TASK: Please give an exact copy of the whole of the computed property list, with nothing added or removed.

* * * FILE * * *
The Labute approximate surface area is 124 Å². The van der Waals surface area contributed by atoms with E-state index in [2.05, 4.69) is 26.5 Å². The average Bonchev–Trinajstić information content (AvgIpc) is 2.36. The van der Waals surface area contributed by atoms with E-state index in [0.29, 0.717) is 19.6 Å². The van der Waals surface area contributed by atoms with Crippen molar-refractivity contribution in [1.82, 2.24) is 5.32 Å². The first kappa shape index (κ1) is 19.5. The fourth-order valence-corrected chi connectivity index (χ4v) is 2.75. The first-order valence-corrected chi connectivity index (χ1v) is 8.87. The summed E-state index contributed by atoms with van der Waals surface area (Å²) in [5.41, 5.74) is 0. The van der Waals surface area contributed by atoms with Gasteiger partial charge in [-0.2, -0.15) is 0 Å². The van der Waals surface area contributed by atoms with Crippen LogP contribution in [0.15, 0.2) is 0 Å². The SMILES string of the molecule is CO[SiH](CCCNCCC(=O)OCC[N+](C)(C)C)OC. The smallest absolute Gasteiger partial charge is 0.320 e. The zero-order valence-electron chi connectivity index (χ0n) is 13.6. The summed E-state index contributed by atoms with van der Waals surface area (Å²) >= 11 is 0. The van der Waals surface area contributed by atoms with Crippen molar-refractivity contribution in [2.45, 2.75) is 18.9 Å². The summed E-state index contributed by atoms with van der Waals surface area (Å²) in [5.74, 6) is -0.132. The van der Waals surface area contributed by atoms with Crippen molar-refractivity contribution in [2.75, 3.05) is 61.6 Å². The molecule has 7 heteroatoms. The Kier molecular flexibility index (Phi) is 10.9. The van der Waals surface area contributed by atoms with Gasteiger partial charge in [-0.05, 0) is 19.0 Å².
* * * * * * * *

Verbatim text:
The Labute approximate surface area is 124 Å². The van der Waals surface area contributed by atoms with E-state index in [2.05, 4.69) is 26.5 Å². The average Bonchev–Trinajstić information content (AvgIpc) is 2.36. The van der Waals surface area contributed by atoms with E-state index in [0.29, 0.717) is 19.6 Å². The van der Waals surface area contributed by atoms with Crippen molar-refractivity contribution in [1.82, 2.24) is 5.32 Å². The first kappa shape index (κ1) is 19.5. The fourth-order valence-corrected chi connectivity index (χ4v) is 2.75. The first-order valence-corrected chi connectivity index (χ1v) is 8.87. The summed E-state index contributed by atoms with van der Waals surface area (Å²) in [5.41, 5.74) is 0. The van der Waals surface area contributed by atoms with Gasteiger partial charge in [-0.2, -0.15) is 0 Å². The van der Waals surface area contributed by atoms with Crippen LogP contribution in [0.15, 0.2) is 0 Å². The SMILES string of the molecule is CO[SiH](CCCNCCC(=O)OCC[N+](C)(C)C)OC. The smallest absolute Gasteiger partial charge is 0.320 e. The zero-order valence-electron chi connectivity index (χ0n) is 13.6. The summed E-state index contributed by atoms with van der Waals surface area (Å²) >= 11 is 0. The van der Waals surface area contributed by atoms with Crippen molar-refractivity contribution in [2.45, 2.75) is 18.9 Å². The summed E-state index contributed by atoms with van der Waals surface area (Å²) in [5.74, 6) is -0.132. The van der Waals surface area contributed by atoms with Crippen molar-refractivity contribution in [2.75, 3.05) is 61.6 Å². The molecule has 7 heteroatoms. The Kier molecular flexibility index (Phi) is 10.9. The van der Waals surface area contributed by atoms with Gasteiger partial charge in [-0.05, 0) is 19.0 Å².